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The bipartisan “gang of eight” senators insists it will be ready to unveil its much anticipated immigration bill in the coming week, despite skepticism from advocacy groups and critics.
They are “planning an announcement next week,” a senior Senate Democratic aide said on April 5, adding that significant progress has been made on the measure.
The aide said that the major provisions of the package have been agreed to and that the group’s time has largely been spent translating the agreement into legislative language, which has proved to be a time-consuming process.
Though Sens. Charles E. Schumer, D-N.Y., and John McCain, R-Ariz., two members of the immigration group, were scheduled to make a few media appearances over the weekend, the official bill unveiling will likely come later in the week, the aide said. But it was unclear whether the group would release its package before a pro-immigration reform rally scheduled for Wednesday, with thousands expected to attend.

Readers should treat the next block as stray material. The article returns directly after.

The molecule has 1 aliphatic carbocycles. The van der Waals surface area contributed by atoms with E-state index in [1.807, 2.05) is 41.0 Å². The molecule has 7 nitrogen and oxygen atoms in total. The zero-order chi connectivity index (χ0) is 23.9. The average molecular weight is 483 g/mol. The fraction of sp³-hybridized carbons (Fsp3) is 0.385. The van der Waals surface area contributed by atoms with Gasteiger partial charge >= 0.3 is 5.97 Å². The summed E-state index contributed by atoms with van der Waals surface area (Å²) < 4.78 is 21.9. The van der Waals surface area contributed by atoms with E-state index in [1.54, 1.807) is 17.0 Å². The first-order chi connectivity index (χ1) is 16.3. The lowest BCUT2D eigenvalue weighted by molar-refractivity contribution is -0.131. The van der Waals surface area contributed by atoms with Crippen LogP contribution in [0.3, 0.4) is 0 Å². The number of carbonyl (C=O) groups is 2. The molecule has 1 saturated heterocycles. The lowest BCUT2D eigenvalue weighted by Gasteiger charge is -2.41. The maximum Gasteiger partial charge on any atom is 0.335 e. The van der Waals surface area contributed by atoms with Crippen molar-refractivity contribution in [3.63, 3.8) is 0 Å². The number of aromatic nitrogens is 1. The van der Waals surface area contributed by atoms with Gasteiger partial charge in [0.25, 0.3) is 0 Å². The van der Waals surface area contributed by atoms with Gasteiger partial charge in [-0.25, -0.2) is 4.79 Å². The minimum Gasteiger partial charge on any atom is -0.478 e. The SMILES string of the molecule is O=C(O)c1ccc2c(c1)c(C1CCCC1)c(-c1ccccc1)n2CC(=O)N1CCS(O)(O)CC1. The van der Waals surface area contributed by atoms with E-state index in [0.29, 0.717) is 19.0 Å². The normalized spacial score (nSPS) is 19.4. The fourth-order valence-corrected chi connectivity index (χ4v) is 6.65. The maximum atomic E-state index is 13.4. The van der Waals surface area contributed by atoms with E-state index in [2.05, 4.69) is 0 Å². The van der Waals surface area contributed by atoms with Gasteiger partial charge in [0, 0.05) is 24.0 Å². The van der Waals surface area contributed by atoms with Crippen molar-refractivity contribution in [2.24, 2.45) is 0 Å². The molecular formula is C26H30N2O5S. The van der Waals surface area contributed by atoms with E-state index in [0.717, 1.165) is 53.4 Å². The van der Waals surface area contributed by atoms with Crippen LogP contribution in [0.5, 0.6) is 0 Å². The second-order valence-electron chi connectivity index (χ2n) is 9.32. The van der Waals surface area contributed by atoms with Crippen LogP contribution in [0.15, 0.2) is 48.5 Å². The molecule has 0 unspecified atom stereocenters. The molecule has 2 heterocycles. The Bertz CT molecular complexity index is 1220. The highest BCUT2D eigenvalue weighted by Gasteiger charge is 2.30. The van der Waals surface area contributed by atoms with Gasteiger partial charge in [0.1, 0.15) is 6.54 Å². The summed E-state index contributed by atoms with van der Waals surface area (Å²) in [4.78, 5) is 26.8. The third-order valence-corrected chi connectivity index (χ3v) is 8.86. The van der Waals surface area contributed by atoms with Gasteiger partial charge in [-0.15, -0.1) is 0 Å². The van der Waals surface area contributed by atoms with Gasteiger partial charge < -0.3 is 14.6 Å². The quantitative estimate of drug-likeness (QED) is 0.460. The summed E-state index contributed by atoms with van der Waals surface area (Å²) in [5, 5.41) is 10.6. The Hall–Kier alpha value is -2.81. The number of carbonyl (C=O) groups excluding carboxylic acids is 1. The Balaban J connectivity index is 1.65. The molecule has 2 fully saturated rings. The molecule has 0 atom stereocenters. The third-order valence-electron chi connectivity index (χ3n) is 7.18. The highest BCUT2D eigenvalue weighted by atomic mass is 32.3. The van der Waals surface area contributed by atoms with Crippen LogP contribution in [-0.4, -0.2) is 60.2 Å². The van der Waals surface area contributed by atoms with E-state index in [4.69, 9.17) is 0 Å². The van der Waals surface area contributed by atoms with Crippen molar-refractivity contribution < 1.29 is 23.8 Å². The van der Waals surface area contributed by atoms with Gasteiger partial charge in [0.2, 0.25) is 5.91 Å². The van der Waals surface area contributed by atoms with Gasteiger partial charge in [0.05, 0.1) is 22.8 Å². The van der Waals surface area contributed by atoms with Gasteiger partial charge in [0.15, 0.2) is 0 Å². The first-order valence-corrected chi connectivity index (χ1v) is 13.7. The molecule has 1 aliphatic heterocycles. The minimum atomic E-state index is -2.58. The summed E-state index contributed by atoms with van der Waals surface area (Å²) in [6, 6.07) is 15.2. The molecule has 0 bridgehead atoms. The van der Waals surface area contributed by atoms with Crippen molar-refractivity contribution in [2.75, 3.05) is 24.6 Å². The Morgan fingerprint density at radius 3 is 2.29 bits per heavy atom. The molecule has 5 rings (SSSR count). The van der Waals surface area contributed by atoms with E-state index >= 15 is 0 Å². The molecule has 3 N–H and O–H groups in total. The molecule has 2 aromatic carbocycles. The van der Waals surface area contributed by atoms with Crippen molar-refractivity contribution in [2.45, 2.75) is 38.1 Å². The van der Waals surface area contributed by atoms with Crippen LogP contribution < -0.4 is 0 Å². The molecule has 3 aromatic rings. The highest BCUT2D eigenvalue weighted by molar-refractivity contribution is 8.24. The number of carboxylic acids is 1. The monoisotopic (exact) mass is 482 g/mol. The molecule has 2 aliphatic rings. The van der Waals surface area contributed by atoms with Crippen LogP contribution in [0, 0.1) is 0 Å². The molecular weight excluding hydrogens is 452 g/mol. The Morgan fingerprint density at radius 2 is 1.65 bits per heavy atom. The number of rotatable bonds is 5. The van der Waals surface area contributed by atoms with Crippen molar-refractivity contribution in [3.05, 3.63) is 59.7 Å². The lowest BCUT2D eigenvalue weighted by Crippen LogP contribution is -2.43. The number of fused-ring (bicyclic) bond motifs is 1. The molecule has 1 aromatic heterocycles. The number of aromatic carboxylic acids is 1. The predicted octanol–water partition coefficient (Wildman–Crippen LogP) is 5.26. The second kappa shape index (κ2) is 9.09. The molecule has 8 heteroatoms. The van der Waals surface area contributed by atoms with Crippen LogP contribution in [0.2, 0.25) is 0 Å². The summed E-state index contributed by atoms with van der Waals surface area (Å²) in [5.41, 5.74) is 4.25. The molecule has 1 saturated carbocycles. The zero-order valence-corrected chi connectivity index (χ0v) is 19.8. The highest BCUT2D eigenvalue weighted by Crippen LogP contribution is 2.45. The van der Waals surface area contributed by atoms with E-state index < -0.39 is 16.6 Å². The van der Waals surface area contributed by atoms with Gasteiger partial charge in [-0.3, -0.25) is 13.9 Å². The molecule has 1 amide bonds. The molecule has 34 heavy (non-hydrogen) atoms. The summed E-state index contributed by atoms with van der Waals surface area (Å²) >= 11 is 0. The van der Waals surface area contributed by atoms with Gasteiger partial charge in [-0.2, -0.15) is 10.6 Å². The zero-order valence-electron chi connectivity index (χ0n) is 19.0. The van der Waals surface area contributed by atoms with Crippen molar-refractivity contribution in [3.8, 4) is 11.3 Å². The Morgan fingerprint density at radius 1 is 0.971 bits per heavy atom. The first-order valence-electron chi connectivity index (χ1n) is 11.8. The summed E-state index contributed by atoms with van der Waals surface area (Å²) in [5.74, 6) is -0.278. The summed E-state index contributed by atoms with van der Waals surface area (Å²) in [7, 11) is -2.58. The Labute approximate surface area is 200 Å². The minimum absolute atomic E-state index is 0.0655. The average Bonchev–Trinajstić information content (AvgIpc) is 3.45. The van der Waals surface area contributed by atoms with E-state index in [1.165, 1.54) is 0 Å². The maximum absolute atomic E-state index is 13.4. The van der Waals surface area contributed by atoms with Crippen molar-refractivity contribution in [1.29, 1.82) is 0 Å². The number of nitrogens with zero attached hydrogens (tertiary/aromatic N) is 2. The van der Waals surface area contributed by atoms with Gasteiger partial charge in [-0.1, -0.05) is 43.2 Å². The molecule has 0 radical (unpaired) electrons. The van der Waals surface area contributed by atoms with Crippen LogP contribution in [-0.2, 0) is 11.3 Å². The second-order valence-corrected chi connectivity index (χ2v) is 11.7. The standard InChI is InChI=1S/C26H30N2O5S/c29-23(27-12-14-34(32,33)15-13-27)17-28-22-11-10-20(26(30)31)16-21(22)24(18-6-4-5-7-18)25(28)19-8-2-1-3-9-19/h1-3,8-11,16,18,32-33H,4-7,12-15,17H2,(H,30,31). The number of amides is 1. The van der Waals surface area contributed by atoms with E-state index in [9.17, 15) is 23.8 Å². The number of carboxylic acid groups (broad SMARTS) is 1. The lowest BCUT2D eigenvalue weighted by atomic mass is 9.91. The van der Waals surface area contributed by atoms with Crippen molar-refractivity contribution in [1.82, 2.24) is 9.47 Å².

The group has missed deadlines before and some advocates are not getting their hopes up.
“There is a lot of concern in our movement that delay is not a good thing,” said Frank Sharry, executive director of left-leaning immigration advocacy group America’s Voice, in a March 5 conference call. “We have tremendous momentum and the idea is, let’s build on that momentum by having a bill released” sooner rather than later.
The Senate group initially planned to release a bill before the end of March, but that finish line slipped to April, in part because of the end of March coincided with the two-week spring recess.
The delay has sparked angst among some advocacy groups, such as Casa In Action, which tried to keep the pressure on by protesting at Schumer’s Washington, D.C., offices last month.
Sharry said he believes the Senate group will produce a bill, but he said he wouldn’t be surprised if it isn’t unveiled until the week of April 15.
“It’s not like they are taking it slow or that there are major hiccups at this point,” Sharry said. “Its more a matter of doing the painstaking work of legislative drafting and review.
“We are still very optimistic that this bipartisan gang of eight is going to produce a bill that is going to be released. If it takes couple of days to get it done ... I think it’s because they are trying to get it right,” Sharry continued.
Senate Judiciary Chairman Patrick J. Leahy, D-Vt., has said he wants to take up the bill as soon as possible to take advantage of the growing momentum for an immigration overhaul, including from the Republican National Committee and Republican Sen. Rand Paul of Kentucky.